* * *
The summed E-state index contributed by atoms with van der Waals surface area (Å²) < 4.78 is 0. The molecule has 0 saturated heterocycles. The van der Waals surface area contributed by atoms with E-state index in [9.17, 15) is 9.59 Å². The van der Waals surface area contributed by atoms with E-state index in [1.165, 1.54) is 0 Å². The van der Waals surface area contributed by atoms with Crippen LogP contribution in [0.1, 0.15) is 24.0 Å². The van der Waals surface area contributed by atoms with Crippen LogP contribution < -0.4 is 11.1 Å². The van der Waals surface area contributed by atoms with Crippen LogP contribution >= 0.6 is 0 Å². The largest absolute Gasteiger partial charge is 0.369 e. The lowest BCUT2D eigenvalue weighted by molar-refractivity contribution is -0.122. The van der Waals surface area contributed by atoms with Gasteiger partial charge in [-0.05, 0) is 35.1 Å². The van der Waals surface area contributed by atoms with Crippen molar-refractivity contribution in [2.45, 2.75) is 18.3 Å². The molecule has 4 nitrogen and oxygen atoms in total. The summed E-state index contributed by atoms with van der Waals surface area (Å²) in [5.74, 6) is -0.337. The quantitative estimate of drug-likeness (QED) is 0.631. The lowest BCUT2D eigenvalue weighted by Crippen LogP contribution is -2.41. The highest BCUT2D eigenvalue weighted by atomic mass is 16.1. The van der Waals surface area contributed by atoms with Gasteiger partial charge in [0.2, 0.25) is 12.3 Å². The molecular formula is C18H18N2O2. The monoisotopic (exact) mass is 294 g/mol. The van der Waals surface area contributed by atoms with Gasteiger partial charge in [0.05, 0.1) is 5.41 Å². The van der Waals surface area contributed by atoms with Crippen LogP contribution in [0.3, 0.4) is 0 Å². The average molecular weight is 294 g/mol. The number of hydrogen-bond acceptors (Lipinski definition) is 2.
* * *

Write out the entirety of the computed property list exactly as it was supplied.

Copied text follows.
The summed E-state index contributed by atoms with van der Waals surface area (Å²) < 4.78 is 0. The molecule has 0 saturated heterocycles. The van der Waals surface area contributed by atoms with E-state index in [9.17, 15) is 9.59 Å². The van der Waals surface area contributed by atoms with E-state index in [1.165, 1.54) is 0 Å². The van der Waals surface area contributed by atoms with Crippen LogP contribution in [0.1, 0.15) is 24.0 Å². The van der Waals surface area contributed by atoms with Crippen LogP contribution < -0.4 is 11.1 Å². The van der Waals surface area contributed by atoms with Crippen LogP contribution >= 0.6 is 0 Å². The largest absolute Gasteiger partial charge is 0.369 e. The lowest BCUT2D eigenvalue weighted by molar-refractivity contribution is -0.122. The van der Waals surface area contributed by atoms with Gasteiger partial charge in [-0.05, 0) is 35.1 Å². The van der Waals surface area contributed by atoms with Crippen molar-refractivity contribution in [2.45, 2.75) is 18.3 Å². The molecule has 4 nitrogen and oxygen atoms in total. The summed E-state index contributed by atoms with van der Waals surface area (Å²) in [5.74, 6) is -0.337. The quantitative estimate of drug-likeness (QED) is 0.631. The lowest BCUT2D eigenvalue weighted by Crippen LogP contribution is -2.41. The highest BCUT2D eigenvalue weighted by atomic mass is 16.1. The van der Waals surface area contributed by atoms with Gasteiger partial charge in [0.2, 0.25) is 12.3 Å². The molecular formula is C18H18N2O2. The monoisotopic (exact) mass is 294 g/mol. The van der Waals surface area contributed by atoms with Gasteiger partial charge in [0.05, 0.1) is 5.41 Å². The van der Waals surface area contributed by atoms with Crippen LogP contribution in [0.3, 0.4) is 0 Å². The average molecular weight is 294 g/mol. The number of hydrogen-bond acceptors (Lipinski definition) is 2.